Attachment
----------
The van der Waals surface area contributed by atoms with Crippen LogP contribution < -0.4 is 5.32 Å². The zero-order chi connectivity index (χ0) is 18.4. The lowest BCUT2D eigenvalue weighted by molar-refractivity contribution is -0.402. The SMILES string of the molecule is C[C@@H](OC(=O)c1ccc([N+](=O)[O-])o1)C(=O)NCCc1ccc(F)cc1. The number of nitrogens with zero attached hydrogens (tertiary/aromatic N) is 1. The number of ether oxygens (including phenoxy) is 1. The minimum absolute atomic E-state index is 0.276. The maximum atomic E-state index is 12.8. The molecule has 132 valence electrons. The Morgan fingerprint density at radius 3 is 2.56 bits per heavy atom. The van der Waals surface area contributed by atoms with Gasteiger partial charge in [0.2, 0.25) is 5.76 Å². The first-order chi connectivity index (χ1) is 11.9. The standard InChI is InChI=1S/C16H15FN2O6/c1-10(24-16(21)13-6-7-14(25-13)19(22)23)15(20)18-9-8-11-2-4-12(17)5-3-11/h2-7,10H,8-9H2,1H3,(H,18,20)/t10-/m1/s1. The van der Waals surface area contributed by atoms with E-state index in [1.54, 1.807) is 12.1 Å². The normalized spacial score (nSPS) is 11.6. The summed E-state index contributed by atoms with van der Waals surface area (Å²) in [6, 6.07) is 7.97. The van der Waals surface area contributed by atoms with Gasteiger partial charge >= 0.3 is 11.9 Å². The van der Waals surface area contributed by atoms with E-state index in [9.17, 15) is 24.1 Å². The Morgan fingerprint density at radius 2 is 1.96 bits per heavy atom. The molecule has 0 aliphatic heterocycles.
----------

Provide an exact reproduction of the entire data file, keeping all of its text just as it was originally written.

The van der Waals surface area contributed by atoms with Crippen LogP contribution < -0.4 is 5.32 Å². The zero-order chi connectivity index (χ0) is 18.4. The lowest BCUT2D eigenvalue weighted by molar-refractivity contribution is -0.402. The SMILES string of the molecule is C[C@@H](OC(=O)c1ccc([N+](=O)[O-])o1)C(=O)NCCc1ccc(F)cc1. The number of nitrogens with zero attached hydrogens (tertiary/aromatic N) is 1. The number of ether oxygens (including phenoxy) is 1. The minimum absolute atomic E-state index is 0.276. The maximum atomic E-state index is 12.8. The molecule has 132 valence electrons. The Morgan fingerprint density at radius 3 is 2.56 bits per heavy atom. The van der Waals surface area contributed by atoms with Gasteiger partial charge in [0.2, 0.25) is 5.76 Å². The first-order chi connectivity index (χ1) is 11.9. The standard InChI is InChI=1S/C16H15FN2O6/c1-10(24-16(21)13-6-7-14(25-13)19(22)23)15(20)18-9-8-11-2-4-12(17)5-3-11/h2-7,10H,8-9H2,1H3,(H,18,20)/t10-/m1/s1. The van der Waals surface area contributed by atoms with E-state index in [1.54, 1.807) is 12.1 Å². The normalized spacial score (nSPS) is 11.6. The summed E-state index contributed by atoms with van der Waals surface area (Å²) in [6, 6.07) is 7.97. The van der Waals surface area contributed by atoms with Gasteiger partial charge >= 0.3 is 11.9 Å². The van der Waals surface area contributed by atoms with E-state index in [9.17, 15) is 24.1 Å². The Morgan fingerprint density at radius 2 is 1.96 bits per heavy atom. The molecule has 0 aliphatic heterocycles.